Storylines abound in Sweet 16

We're down to the Sweet 16 , and all the No. 1 and No. 3 seeds are still standing in the regional semifinals. Can't say the same for the 2s and 4s. Here are 10 things to look for/ponder/debate during regional action Saturday-Tuesday.

1. Ouch, that smarts

Usually the Sweet 16 is sweet, but sometimes it's sour. That is, if you were really counting on being in that group, but aren't. Especially if you happen to be hosting a regional.

When the NCAA went to having regionals at neutral sites, this situation became less potentially painful. A school might miss out on a regional that was very near to it, but not actually on its home floor.

For 2014, though, the NCAA went back to home sites -- for this season only -- and there is one school that is left out of its own "party": Nebraska.

The Huskers' second-round loss to BYU means the red-clad fans in Lincoln won't have the home team to pull for this weekend. Interestingly enough, the only other time that BYU was in the Sweet 16, in 2002, the Cougars did the same thing to Iowa State. The Cyclones were hosting a regional in Ames, Iowa, but lost to BYU in the second round.

2. Civic pride

But all is not lost for fans in Lincoln, which Nebraska coach Connie Yori has been reminding them this week. She put aside her disappointment to sell the regional to fans, just as Iowa State's Bill Fennelly did 12 years ago.

Yori's primary selling point is a very, very good one: Come watch the No. 1 seed UConn Huskies and top player Breanna Stewart, the "rock stars" of the women's tournament.

Nebraska's Pinnacle Bank Arena just opened for this season, and it's right in downtown Lincoln with plenty of restaurants and watering holes nearby. Lincoln wants to be in the mix for future NCAA events, which is also part of the plea to fans to make the state look good this weekend -- even if everyone there is still pretty bummed out they don't have the beloved Huskers to cheer for.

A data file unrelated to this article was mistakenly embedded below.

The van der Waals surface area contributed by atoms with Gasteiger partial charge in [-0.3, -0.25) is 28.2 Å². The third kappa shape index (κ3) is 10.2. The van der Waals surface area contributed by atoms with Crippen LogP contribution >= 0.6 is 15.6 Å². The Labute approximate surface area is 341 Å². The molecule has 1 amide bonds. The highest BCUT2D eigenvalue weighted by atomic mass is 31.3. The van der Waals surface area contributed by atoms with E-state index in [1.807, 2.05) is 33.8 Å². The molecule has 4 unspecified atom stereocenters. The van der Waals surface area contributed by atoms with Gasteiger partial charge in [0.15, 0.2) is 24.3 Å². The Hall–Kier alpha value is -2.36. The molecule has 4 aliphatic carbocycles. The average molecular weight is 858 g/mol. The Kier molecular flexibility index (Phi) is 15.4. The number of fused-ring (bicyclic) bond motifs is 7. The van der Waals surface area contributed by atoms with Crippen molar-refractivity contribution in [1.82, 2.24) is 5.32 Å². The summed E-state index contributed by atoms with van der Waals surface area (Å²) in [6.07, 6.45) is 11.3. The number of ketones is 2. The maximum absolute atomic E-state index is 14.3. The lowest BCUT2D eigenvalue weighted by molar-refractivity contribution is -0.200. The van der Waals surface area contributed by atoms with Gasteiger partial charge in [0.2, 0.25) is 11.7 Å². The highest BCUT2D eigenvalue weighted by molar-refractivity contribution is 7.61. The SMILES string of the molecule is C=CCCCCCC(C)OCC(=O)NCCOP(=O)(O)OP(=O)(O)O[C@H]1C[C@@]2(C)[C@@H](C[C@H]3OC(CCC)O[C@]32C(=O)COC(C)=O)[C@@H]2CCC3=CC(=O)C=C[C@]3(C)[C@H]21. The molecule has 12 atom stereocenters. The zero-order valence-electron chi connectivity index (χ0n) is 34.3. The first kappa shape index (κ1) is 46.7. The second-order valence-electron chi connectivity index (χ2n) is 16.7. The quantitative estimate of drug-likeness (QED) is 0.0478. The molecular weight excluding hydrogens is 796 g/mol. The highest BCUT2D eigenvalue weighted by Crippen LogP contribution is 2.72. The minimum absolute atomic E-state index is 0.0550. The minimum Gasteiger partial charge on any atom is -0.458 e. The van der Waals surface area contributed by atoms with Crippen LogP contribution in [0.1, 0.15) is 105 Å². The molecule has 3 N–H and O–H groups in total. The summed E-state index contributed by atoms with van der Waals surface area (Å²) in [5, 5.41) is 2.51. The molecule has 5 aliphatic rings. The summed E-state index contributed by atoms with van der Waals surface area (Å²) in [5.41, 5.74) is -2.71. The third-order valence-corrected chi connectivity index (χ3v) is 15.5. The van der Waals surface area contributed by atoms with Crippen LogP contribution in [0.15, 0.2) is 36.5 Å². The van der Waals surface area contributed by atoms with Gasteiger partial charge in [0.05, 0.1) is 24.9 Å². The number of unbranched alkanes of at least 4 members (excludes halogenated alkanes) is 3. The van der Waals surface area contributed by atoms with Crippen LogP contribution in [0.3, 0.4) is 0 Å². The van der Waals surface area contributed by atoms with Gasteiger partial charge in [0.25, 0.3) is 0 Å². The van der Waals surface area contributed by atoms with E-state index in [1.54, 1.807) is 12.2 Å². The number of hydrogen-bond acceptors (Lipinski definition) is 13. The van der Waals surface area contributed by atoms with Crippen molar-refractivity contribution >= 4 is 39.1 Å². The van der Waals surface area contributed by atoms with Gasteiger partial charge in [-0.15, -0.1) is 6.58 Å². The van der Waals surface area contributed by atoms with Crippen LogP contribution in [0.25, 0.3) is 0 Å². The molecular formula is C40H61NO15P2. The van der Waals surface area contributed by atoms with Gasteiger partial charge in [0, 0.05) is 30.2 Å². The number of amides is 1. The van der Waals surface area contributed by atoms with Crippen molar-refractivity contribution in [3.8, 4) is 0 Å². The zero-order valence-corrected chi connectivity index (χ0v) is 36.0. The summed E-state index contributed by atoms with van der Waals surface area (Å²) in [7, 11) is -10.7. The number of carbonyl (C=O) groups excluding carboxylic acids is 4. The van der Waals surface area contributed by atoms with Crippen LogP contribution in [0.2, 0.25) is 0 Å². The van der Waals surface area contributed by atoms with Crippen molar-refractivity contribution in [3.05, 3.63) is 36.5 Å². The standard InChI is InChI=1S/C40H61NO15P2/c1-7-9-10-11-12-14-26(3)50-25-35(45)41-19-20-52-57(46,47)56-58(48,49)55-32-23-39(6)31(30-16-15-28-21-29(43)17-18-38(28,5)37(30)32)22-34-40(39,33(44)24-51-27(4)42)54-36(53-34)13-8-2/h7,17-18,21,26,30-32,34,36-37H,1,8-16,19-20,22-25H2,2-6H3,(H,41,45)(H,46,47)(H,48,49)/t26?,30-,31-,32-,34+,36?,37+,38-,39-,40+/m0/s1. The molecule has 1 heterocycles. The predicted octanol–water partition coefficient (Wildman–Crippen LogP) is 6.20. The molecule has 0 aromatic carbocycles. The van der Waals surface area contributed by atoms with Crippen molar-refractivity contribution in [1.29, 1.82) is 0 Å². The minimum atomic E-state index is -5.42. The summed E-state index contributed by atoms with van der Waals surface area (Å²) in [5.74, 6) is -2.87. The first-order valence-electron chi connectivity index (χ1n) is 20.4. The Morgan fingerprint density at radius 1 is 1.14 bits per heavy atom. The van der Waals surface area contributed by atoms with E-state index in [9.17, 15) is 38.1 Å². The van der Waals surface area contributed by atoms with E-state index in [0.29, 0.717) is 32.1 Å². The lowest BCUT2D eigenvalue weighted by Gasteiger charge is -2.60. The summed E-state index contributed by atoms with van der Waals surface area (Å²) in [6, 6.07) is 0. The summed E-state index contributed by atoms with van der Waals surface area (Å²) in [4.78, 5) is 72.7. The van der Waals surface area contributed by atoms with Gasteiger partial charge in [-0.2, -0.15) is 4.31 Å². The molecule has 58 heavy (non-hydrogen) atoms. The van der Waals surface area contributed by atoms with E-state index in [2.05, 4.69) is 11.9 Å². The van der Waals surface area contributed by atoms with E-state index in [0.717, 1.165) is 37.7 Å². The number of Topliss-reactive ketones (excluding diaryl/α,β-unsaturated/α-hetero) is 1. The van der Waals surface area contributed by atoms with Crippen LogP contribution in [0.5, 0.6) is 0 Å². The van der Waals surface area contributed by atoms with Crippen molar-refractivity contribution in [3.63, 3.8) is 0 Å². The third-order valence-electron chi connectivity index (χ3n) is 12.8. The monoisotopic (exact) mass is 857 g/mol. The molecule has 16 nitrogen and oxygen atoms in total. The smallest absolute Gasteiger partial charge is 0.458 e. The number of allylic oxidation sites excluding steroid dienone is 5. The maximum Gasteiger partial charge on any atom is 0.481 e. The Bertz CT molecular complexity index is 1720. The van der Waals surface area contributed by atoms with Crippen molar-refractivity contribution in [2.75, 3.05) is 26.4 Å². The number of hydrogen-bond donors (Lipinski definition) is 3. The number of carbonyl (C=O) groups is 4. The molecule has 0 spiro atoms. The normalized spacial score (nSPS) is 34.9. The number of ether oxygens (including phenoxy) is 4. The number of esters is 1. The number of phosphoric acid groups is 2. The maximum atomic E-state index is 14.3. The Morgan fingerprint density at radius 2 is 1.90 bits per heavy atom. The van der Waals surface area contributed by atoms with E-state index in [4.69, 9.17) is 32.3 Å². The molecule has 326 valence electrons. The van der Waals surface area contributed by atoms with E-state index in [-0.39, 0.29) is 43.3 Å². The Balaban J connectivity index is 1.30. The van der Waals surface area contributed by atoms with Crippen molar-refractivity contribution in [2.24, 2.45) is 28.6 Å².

As a longtime observer of Nebraska fans, I believe they will have an admirable showing. Who knows? Maybe they'll impress UConn coach Geno Auriemma so much that he'll somehow find a way to bring the Huskies back someday for a nonconference game.

3. Barbershop quartet?

There used to be conspiracy theories about how the NCAA selection committee would supposedly group top teams with male coaches together in regions to get them to "eliminate" each other before the Final Four. Considering everything else the committee members have to factor in while doing the bracket, the idea that they also engaged in this elaborate conspiracy was always far-fetched.

It is really happenstance, in fact, that this year's Lincoln region has four male coaches -- the first time that has happened at any regional since 1999. That year in Cincinnati, the four teams were UConn (Auriemma), Iowa State (Fennelly), Georgia (Andy Landers) and Clemson (Jim Davis).

This year, the four are Auriemma, BYU's Jeff Judkins, Texas A&M's Gary Blair, and DePaul's Doug Bruno.

4. Family bragging rights

BYU's Jennifer Hamson is playing in her second NCAA tournament. That matches the number of appearances in the Big Dance that her mother, Tresa Spaulding Hamson made when she played at BYU from 1983-87.

But Jennifer has an edge over her mom, who also was a 6-foot-7 center for the Cougars. Tresa's teams both lost in the first round of the NCAA tournament, in 1984 and '85. Jennifer's Cougars are in the Sweet 16 after victories against NC State and Nebraska.

5. Carolina battle

No. 1 seed South Carolina takes on No. 4 seed North Carolina in a semifinal at the Stanford Regional. Under Dawn Staley, in her sixth year as the Gamecocks' coach, South Carolina generally had a tough time recruiting head-to-head with North Carolina. The Tar Heels, who won an NCAA title in 1994, were consistently more successful.